Incidence of Heterobasidion annosum in Mixed-Conifer Natural Regeneration Surrounding Large True Fir Stumps 20–25 Years after Harvesting in Northeastern Oregon

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Abstract:

High-elevation true fir stands on federal lands have a long history of selective harvesting. In 1989 a high frequency (89%) of Heterobasidion annosum, the cause of annosus root disease, was found in residual true fir stumps (mean, 20-in. diameter) cut 5–9 years earlier in northeast Oregon. In 2004, H. annosum was found at the stump surface of 29% of the natural conifer regeneration (mean, 18 years) within 20 ft of infected residual stumps. A total of 16 of 122 (13%) live saplings had H. annosum–caused stain or decay. Only 3% of 126 sample trees, however, were dead and infected by H. annosum. Infection was confirmed in 62% of decayed trees, 33% of stained trees, and 22% of trees with no visible stain or decay at the stump surface. Only 3 of 122 living saplings showed typical root disease crown symptoms (chlorosis), but only one of these had H. annosum. Only 1 of 16 live saplings with H. annosum–caused stain or decay was chlorotic. Incidence of infection was 44% in Engelmann spruce (7 of 16 trees), 31% in Douglas-fir (5 of 16 trees), 31% in subalpine fir (4 of 13 trees), and 27% in grand fir (21 of 77 trees). The S-type of H. annosum was confirmed in a sampled grand fir. There were no significant differences between H. annosum–infected and apparently healthy trees regarding live crown ratio and distance from infected residual stumps. Infected trees, however, were significantly (P = 0.025) larger in diameter than apparently healthy trees. The dynamics of H. annosum infection in spruce and Douglas-fir in northeast Oregon are discussed as well as treating true fir stumps with boron-containing products to prevent stump infection by H. annosum.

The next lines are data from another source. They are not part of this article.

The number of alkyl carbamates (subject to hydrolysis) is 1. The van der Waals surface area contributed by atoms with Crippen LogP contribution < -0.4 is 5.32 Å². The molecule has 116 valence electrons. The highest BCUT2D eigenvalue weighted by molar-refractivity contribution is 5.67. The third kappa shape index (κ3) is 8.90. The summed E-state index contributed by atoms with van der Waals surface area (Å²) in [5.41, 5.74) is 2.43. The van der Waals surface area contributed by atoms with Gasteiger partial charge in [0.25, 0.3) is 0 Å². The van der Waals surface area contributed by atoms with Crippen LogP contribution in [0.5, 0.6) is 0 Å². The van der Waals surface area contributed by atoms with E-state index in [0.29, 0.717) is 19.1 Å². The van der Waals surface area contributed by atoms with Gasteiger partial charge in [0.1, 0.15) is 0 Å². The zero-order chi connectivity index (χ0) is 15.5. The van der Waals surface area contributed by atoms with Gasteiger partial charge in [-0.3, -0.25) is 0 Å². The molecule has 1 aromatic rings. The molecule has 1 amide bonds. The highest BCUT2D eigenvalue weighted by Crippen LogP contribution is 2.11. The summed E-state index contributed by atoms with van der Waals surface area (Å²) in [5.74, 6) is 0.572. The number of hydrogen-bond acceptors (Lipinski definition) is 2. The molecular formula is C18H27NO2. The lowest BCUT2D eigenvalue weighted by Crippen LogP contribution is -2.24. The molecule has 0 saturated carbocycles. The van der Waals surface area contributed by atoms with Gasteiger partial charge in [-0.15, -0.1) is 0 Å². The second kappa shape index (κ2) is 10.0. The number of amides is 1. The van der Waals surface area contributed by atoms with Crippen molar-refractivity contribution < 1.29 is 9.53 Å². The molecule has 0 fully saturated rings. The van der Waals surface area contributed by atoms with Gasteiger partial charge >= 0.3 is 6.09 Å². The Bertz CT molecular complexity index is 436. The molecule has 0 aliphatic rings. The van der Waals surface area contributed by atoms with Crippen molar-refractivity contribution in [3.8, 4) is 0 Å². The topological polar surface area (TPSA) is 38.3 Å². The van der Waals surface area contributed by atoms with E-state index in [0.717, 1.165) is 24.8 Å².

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  • Each regional journal of applied forestry focuses on research, practice, and techniques targeted to foresters and allied professionals in specific regions of the United States and Canada. The Western Journal of Applied Forestry covers the western United States, including Alaska, and western Canada; WJAF will also consider manuscripts reporting research in northern Mexico that has potential application in the southwestern United States.
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